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Today's Pro-Life Reflection
(From Frank Pavone's Pro-Life Reflections for Every Day) 
June 23
"When the child grew older, she took him to Pharaoh's daughter and he became her son. She named him Moses" (Exodus 2:10).
Reflection: Many couples are eager to adopt children, but unable to do so, either because of burdensome laws, or because the children have been killed by abortion. The pro-life movement promotes adoption; the pro-abortion movement does everything it can to discourage it. After all, for them, every adoption is lost business in the killing centers.
Prayer: Lord, look with love on all those who seek to adopt a child. Bless them for their generous desire to give a child a loving home. Give them patience and trust in you. Amen.
    

Deacons For Life
PO Box 236695
Cocoa, FL 32923
Phone: 321-500-1000



Third Sunday of Lent - Cycle B

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General Intercessions: [English PDF]
 

Celebrant: We are called to be a holy people.  Turning to the one true God, we offer our prayers in faith and trust.

Deacon/Lector:

That the Church may continue to courageously proclaim the Gospel message in response to the needs of the world, we pray to the Lord…

That the pope, bishops, and all Church leaders may continue to remind us of the needs of the poor and of the ways in which we can serve, we pray to the Lord…

For all those who are preparing for baptism on Easter night, we pray to the Lord…

That in obedience to the command "Thou shall not kill," all nations will abolish the practice of abortion, infanticide, and euthanasia, we pray to the Lord...

That our parish family may be a faith-filled community where all are welcome and strive to imitate Christ in word and action, we pray to the Lord…

That those who have died may rest in the peace of the Messiah, we pray to the Lord…

Celebrant:

Heavenly Father,
we ask your blessings on this community as we journey through Lent. 
Give us grace and strength to follow you more closely. 
We ask this through Christ our Lord. Amen.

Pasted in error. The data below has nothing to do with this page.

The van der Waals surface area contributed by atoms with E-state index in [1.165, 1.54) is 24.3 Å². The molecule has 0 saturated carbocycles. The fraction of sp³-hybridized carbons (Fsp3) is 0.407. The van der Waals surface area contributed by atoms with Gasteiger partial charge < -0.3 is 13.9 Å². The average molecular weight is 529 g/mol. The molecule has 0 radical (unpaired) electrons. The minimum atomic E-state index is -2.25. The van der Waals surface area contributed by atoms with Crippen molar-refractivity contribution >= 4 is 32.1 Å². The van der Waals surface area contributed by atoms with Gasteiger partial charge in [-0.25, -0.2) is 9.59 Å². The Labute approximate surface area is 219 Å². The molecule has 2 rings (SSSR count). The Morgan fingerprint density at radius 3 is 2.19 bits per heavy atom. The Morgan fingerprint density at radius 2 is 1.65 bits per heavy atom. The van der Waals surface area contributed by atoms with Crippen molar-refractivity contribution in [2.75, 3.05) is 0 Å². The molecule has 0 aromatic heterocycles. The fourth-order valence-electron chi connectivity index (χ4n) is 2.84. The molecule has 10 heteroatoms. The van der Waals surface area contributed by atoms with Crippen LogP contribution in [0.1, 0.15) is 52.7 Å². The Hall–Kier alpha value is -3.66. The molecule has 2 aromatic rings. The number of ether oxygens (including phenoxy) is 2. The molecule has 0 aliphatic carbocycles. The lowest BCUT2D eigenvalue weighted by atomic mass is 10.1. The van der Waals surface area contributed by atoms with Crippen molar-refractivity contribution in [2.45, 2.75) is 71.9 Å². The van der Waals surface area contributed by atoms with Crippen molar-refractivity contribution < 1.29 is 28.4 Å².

Bulletin Insert:
 

A Woman's Decision? 

We often hear that the government nor anyone else should tell a woman what to do with her body. However, our government routinely enacts laws which prevent people from doing certain actions both to their own bodies and other peoples' bodies. Abortion is not about a woman making a decision about her own body. The child in the mother's womb is a separate, human being with its own heartbeat, DNA, blood type and fingerprints. Sadly, the vast majority of abortions are done as a form of birth control because the precious tiny child is “inconvenient, too expensive or a burden”“ - Pastoral Statement of Bishop Michael Pfeifer, OMI, May 2021

Homily Suggestions:
 

Watch a video from Frank Pavone with preaching tips

Ex 20:1-17 or 20:1-3, 7-8, 12-17
1 Cor 1:22-25
Jn 2:13-25

The reading from Exodus of the giving of the commandments puts into context the absolute prohibition of killing human beings. Before he says, “Thou shalt not kill,” God says “I, the Lord, am your God, who brought you out of the land of Egypt.” 

In other words, his commands are given in the context of his relationship with us. He rescues us, he frees us, he makes a covenant with us, he shares his life with us. From these realities flow the commandments. He is not simply imposing something on us from the outside; rather, he is showing us what the new way of life entails. We obey the commandments because we’re God’s children. We respect life not just because “God said so,” but because God is life. We are to be truthful because God is truth. We are to be just because God is justice, and if we share in his life, we will act like him. 

This is the positive context in which our people can understand the absolute command to respect, promote, and defend life. It is not a burdensome command; rather, as today’s psalm tells us, it “refreshes the soul,” because it shows the soul the way to happiness and fulfillment.

Our Lord’s promise to raise up the temple of his body (today’s Gospel passage) completes this whole context, because it is only through his resurrection that the life of God can be given to us. That risen life, of course, is what the catechumens are preparing all during Lent to receive. Moreover, each of us is preparing, through Lenten penance, to renew the promises of our baptism at Easter – the promises to follow the new way of life which the commandments reflect. 


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